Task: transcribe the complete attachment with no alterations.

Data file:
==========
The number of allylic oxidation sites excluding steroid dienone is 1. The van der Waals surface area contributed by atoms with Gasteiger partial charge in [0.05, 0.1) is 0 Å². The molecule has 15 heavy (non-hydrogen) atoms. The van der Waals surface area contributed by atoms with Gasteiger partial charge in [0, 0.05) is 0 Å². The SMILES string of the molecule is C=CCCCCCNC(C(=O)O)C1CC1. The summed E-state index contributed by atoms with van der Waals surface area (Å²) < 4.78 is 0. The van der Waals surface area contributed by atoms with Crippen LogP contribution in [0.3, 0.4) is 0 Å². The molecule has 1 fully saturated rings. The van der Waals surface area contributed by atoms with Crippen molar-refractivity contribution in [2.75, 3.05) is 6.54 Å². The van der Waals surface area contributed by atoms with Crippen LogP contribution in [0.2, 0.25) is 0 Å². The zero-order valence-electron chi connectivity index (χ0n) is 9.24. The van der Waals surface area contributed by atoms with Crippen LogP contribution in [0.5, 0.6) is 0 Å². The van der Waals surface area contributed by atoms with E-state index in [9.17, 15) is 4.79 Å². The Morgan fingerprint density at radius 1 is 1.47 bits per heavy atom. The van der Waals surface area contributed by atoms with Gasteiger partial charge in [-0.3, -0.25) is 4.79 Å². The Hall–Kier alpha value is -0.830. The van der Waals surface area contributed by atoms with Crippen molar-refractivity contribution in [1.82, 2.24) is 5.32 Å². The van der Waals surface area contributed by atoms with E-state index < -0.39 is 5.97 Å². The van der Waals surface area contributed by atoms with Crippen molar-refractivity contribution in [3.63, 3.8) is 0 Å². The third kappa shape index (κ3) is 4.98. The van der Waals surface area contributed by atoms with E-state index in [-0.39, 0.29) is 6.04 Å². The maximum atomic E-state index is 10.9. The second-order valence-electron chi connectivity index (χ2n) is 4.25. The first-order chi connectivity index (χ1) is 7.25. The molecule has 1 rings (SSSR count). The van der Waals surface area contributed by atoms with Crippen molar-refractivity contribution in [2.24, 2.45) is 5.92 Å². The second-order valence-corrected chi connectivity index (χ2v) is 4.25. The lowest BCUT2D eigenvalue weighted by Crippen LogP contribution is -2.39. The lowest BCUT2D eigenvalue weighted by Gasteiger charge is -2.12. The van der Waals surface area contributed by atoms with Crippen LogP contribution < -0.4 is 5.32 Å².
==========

The number of allylic oxidation sites excluding steroid dienone is 1. The van der Waals surface area contributed by atoms with Gasteiger partial charge in [0.05, 0.1) is 0 Å². The molecule has 15 heavy (non-hydrogen) atoms. The van der Waals surface area contributed by atoms with Gasteiger partial charge in [0, 0.05) is 0 Å². The SMILES string of the molecule is C=CCCCCCNC(C(=O)O)C1CC1. The summed E-state index contributed by atoms with van der Waals surface area (Å²) < 4.78 is 0. The van der Waals surface area contributed by atoms with Crippen LogP contribution in [0.3, 0.4) is 0 Å². The molecule has 1 fully saturated rings. The van der Waals surface area contributed by atoms with Crippen molar-refractivity contribution in [2.75, 3.05) is 6.54 Å². The van der Waals surface area contributed by atoms with Crippen LogP contribution in [0.2, 0.25) is 0 Å². The zero-order valence-electron chi connectivity index (χ0n) is 9.24. The van der Waals surface area contributed by atoms with Crippen LogP contribution in [0.5, 0.6) is 0 Å². The van der Waals surface area contributed by atoms with E-state index in [9.17, 15) is 4.79 Å². The Morgan fingerprint density at radius 1 is 1.47 bits per heavy atom. The van der Waals surface area contributed by atoms with Gasteiger partial charge in [-0.3, -0.25) is 4.79 Å². The Hall–Kier alpha value is -0.830. The van der Waals surface area contributed by atoms with Crippen molar-refractivity contribution in [1.82, 2.24) is 5.32 Å². The van der Waals surface area contributed by atoms with E-state index < -0.39 is 5.97 Å². The van der Waals surface area contributed by atoms with Crippen molar-refractivity contribution in [3.63, 3.8) is 0 Å². The third kappa shape index (κ3) is 4.98. The van der Waals surface area contributed by atoms with E-state index in [-0.39, 0.29) is 6.04 Å². The maximum atomic E-state index is 10.9. The second-order valence-electron chi connectivity index (χ2n) is 4.25. The first-order chi connectivity index (χ1) is 7.25. The molecule has 1 rings (SSSR count). The van der Waals surface area contributed by atoms with Crippen molar-refractivity contribution in [2.24, 2.45) is 5.92 Å². The second-order valence-corrected chi connectivity index (χ2v) is 4.25. The lowest BCUT2D eigenvalue weighted by Crippen LogP contribution is -2.39. The lowest BCUT2D eigenvalue weighted by Gasteiger charge is -2.12. The van der Waals surface area contributed by atoms with Crippen LogP contribution < -0.4 is 5.32 Å².